Photo: Atle Staalesen

The Murmansk quota-fixers

Powerful fisheries companies in Murmansk fight for lucrative quotas and balance between loyalty to Russian authorities and foreign partners, writes Blogger51.
May 31, 2018

The Russian state is currently in the process of setting the marine fishing quotas for the next 15 years.  And as fish is a very salable commodity, quota recipients have to fight for their pieces of the pie on two fronts. On the one hand, they show loyalty to the Russian government and on the other - to their foreign partners. But they never advertise their relationships to one or the other. And it seems that this situation suits everyone just fine.

At the end of this summer or beginning of autumn, the government will determine what amounts and which fishing companies have the right to do pelagic fishing for the next fifteen years. Previously,  quotas were granted for ten. Fifteen years is more than half a generation.

In the public sphere, this issue is not particularly noticeable and is hidden behind faceless language in the Russian Fishery Agency’s meeting reports that examine the correctness and completeness of the fishing companies’ requests. But the right to catch tens of thousands of tons of cod fish annually over the next 15 years represents a very, very large amount of money. And the sums can be multiplied, after all fish is a foreign currency-industry and there will always be a buyer.

The right to catch tens of thousands of tons of cod fish annually over the next 15 years represents a very, very large amount of money

Currently, the global market price for one ton of cod is close to $4,000. Russian buyers do not have this kind of money, so the fishermen send most of the fish for export.

As a consequence, this market has its fair share of gamesmanship and deal making, as well as jockeying for increased quotas.

Here, fleets can get consolidated or broken apart as different companies with quota rights find themselves under new ownership. Here, businesses can be cut into pieces, and opponents deprive each others’ quotas. The more quotas you have, the richer you are. And not surprisingly, in the fisheries industry there are rich people with huge administrative resources. After all, in what other kind of business are you guaranteed stable profitability for the next 15 years?


And is really one the requirements for increased quotas the possession of a minor fish processing plant on the shore? Not really.

If the local production unit in itself is unprofitable, it is still needed in order to be able to ask for an increase in catch volume, most of which again, will go for export.

Is it possible to squeeze out a rival business? Apparently, this is exactly what is happening now with Yuri Tuzov’s Nord Pilgrim company.  And is possible to deprive an opponent’s quotas and win the share in an auction? Lets have a look.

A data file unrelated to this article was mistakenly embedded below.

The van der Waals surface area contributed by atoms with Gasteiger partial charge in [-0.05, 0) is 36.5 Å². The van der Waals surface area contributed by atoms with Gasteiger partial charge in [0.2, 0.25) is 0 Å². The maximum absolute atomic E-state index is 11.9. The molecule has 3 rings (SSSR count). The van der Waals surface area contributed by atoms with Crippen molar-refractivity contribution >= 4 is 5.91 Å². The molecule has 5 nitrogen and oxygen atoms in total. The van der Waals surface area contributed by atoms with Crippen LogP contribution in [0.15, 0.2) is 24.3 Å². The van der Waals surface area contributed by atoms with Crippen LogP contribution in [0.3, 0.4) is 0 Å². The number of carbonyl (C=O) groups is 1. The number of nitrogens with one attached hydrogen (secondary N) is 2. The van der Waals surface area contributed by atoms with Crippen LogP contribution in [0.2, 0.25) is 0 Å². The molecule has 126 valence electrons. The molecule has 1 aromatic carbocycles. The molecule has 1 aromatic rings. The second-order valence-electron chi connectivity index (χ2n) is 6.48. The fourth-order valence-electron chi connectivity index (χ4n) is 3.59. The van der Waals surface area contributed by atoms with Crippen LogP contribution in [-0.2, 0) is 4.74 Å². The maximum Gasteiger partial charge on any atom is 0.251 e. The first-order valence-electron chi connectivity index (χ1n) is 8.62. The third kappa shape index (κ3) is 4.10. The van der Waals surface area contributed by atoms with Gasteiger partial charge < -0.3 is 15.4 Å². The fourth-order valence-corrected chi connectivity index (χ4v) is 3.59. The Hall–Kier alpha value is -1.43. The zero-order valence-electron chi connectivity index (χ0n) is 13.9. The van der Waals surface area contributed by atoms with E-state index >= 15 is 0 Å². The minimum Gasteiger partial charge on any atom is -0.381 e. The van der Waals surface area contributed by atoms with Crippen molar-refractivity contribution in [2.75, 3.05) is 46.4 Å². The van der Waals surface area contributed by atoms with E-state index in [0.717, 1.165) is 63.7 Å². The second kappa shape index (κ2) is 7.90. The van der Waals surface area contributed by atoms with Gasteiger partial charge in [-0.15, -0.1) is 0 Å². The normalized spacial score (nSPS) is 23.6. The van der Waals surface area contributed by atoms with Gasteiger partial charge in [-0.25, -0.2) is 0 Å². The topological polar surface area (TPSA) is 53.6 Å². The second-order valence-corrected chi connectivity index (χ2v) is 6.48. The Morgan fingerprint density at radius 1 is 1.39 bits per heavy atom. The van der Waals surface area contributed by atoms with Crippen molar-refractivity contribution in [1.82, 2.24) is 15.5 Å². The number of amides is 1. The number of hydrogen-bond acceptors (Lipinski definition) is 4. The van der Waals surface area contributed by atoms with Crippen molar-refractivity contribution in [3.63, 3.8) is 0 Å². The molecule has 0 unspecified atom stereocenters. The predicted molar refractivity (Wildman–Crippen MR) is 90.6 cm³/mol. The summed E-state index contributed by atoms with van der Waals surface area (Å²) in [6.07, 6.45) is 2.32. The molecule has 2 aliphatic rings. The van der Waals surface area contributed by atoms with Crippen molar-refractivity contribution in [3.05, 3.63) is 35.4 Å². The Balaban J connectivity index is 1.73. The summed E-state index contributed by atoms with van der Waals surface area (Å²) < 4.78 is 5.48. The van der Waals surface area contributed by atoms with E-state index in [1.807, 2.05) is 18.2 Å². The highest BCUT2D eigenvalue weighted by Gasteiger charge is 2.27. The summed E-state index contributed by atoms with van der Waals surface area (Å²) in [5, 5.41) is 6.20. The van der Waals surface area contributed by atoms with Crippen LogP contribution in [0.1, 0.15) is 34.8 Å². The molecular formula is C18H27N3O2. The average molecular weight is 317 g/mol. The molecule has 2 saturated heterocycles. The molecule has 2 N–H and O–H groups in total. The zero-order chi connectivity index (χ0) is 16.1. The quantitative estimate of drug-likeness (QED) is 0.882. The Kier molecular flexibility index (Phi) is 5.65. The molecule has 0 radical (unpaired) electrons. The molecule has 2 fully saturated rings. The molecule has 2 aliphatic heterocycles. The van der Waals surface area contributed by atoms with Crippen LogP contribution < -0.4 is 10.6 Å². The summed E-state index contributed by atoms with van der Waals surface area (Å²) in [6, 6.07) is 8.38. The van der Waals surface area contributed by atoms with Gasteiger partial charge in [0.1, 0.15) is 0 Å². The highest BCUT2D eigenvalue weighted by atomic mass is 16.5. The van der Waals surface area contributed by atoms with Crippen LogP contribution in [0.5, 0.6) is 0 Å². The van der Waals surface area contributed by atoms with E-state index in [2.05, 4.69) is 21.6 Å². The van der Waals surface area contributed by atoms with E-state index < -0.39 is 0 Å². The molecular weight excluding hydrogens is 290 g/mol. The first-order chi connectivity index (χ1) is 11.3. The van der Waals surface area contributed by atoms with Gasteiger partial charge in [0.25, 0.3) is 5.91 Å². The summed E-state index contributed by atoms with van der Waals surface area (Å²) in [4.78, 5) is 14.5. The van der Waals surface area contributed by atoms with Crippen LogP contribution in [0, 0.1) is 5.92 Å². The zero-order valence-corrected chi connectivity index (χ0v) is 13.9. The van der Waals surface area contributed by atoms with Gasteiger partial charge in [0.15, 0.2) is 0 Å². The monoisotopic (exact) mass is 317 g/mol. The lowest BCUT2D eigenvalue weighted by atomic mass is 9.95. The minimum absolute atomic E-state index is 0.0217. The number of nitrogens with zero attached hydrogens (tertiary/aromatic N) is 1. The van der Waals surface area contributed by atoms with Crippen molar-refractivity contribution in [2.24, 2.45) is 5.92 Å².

The Russian fish producer who has a Maltese passport and lives in Switzerland

Since 2014, the life of the export-oriented Russian businessmen has become somewhat more complicated as it seems to have become uncomfortable for them to be associated with the Russian authorities in the eyes of Western partners.

The life of the export-oriented Russian businessmen has become somewhat more complicated

So, Yuri Prutkov, a former member of regional Duma in two periods, soon became concerned about obtaining a European citizenship as the first wave of sanctions hit Russian elites. And the easiest way was to get a Maltese passport in exchange for investments. This fact was taken advantage of by rivals in the market, who tried to use their administrative recourses to strip Prutkov’s company of its quotas.

However, the arbitrary court saved Prutkov’s business. He did have a double citizenship, he had not had sufficient time to cancel his Russian citizenship. However, documentation [obtained by Bloger51] shows that he does not pay tax in Russia.

A good guess is that fears of being mentioned in connection with sanctions was the cause for several recent strange meetings between the government and business owners who preferred their names not be advertised.

Another important participant in the Russian fish market is Vitaly Orlov, the owner of the Norebo group (previously Karat). He participated in the federal government’s meeting in Kola in late April:

The names of two of billionaire Orlov’s key partners, Alexander Tugushev and Magnus Roth, are available in the public domain.

Mr. Tugushev is now sitting under house arrest for allegedly extorting 33 percent of the shares in the Karat Group. However, Roth’s story is more interesting. From fragments from Orlov’s court interrogation, it follows that Magnus Roth was an important element of Orlov’s business. But as Mr. Roth is a foreigner, which, according to the experience of Mr. Prutkov and his Maltese passport, this could have led to having their quotas removed.

And Mr. Roth was subsequently and unexpectedly outed by media channel Arctic-TV, which talked at length about how he, as a Swedish citizen, conducts business in Norway and Russia, lives in Hong Kong and Switzerland but yet does not pay taxes anywhere:

Perhaps, the owner of Arctic-TV tries was trying to get some revenge on Orlov by attacking his foreign partner. Previously, Arctic-TV was forced to make an amicable agreement personally with Orlov when the billionaire began to sue the TV channel for damages to his business, honor and reputation.

Or perhaps, in this way, Orlov is just trying to distance himself from a recent partner in order to keep the core of the business: the quotas.

This story is originally posted on the and re-published as part of Eyes on Barents, a collaborative partnership between news organizations and bloggers in the Barents region


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